Vehicle Type: Coupe / Convertible
Description: The Nissan 370Z is a two-seat sports model built to embody the latest and greatest in a storied line of affordable performance cars from Nissan, succeeding the smaller-engined 350Z. It’s not big or practical, and it’s only got two seats – but the 370Z is a total riot, and should prove relatively affordable in the used market as more examples pop up. Especially with the Sport Package, this is a twitchy little rocket of a coupe that gives its drivers the look and feel of a hardcore track toy.
Coupe or convertible body styles were on offer, the latter offering a fully motorized top that can be toggled in and out of operation at the touch of a button. Feature content included Bose audio, navigation, Bluetooth, climate-controlled seats and xenon lighting.
A genuine sports car driving experience comes from the latest Z’s dedicated sports car platform as well as a proven powertrain.
Engines: Nissan’s long-lived, award-winning VQ-series V6 is mounted low and rearward under the Z’s hood. The 3.7L unit comes with Nissan’s VHR or Very High Rev designation, thanks to a 7,500 rpm redline. Output is rated at 332 hp, delivered on a peaky surge. Special-edition models, like the hopped-up Z Nismo, pack even more output. All units are rear-wheel drive, with a six-speed manual or seven-speed automatic paddle-shift transmission.
What Owners Like: Looks, exclusivity, pedigree and all-around high performance value were key draws for 370Z owners. The factory stereo system, gorgeous engine and tremendously agile handling helped seal the deal.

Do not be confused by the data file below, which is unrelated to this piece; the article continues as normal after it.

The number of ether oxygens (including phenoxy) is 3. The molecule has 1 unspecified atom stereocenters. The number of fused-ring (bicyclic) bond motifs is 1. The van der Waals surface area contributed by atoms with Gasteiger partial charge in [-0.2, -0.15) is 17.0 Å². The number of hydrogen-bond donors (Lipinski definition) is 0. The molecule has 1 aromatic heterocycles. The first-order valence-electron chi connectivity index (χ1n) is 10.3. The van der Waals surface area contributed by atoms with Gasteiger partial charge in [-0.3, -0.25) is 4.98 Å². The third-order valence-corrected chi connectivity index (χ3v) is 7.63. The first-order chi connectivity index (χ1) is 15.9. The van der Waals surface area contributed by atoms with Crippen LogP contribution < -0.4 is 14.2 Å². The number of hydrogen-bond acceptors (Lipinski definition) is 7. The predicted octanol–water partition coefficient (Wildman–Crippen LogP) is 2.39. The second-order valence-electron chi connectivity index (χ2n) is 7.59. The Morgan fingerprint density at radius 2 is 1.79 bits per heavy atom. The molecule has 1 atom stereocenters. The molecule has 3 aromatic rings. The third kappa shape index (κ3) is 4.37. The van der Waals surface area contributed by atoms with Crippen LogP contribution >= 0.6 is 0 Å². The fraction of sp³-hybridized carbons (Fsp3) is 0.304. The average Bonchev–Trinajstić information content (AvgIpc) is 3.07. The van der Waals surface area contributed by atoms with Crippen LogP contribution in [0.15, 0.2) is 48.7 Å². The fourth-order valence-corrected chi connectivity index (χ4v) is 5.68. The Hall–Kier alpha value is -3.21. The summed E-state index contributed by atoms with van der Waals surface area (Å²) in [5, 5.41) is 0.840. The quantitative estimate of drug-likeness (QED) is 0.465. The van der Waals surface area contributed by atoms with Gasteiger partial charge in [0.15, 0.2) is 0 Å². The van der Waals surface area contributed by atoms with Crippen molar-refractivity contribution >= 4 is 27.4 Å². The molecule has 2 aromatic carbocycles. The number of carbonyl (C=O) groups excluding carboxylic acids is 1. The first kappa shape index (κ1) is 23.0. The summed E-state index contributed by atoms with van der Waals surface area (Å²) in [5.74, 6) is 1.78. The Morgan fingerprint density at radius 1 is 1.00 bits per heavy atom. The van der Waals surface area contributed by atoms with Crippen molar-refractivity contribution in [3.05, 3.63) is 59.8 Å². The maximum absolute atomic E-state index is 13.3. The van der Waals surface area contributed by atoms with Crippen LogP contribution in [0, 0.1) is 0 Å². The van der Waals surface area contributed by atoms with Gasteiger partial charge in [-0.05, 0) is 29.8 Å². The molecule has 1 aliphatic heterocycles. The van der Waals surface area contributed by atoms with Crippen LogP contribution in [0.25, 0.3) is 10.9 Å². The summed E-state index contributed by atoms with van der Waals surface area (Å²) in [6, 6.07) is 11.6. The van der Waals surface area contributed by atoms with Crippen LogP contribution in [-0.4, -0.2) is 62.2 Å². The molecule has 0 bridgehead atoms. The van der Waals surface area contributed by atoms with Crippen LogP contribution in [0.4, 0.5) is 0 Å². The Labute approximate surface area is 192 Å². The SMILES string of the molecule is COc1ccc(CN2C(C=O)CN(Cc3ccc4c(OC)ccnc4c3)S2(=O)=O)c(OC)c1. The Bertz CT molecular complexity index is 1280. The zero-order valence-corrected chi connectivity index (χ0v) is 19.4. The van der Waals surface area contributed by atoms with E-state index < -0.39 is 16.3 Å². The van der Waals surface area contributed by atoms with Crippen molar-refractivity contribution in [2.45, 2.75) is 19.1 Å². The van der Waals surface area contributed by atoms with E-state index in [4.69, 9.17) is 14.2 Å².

What Owners Dislike: Typical owner complaints centre around limited space, the lack of rear seats, excessive noise and a rough ride, especially on models with the up-sized tires and wheels.
The Test Drive: Like its corporate cousin, the Infiniti G37, the current-generation Nissan 370Z looks like a reliable and solid used performance car buy. That’s a fact backed by the positive experience of many owners surveyed online in forums. Still, test drivers are advised to conduct several mandatory checks to help ensure they find a first-class, second-hand copy of a 370Z.
First up? Check the rear hatch, ensuring it’s capable of staying open under its own power, and that it doesn’t fall into its closed position with just a slight amount of downwards pressure applied. If it does, you’ll need to change the gas struts, which should take about four minutes if you’re mechanically inclined. Also, be sure to confirm the hatch release works as expected, both from the button above the license plate, and from the remote keyfob, several times, as some owners have reported failure. Here’s a little more reading.
Next, check down low and beneath the body for signs of excessive rust – paying extra attention to the underside of the Z, as well as the lower inner edges of the doors. Rocker panels should be inspected, too. Pull the weather stripping on the inner part of the doors away, gently, and look for signs of rust forming behind them.
It’s pronounced “zed” up here: ZCon 2016: The International Z Car Convention Heads North
Convertible models should be subjected to a good soak-down by a garden hose to check for leaks, and an inspection of the cabin for signs of moisture, which could indicate a prior leak. Smell for must and mildew, and examine the carpeting, seats and the area where the roof stows for signs of sogginess. Cycle the roof through its open and closed positions a few times, noting any unwelcome binding, nasty sounds, or warning lights. Inspect all weather stripping where the top meets the windows and body of the Z, ensuring they’re plump and full, not crispy, weathered-looking, cracked or missing.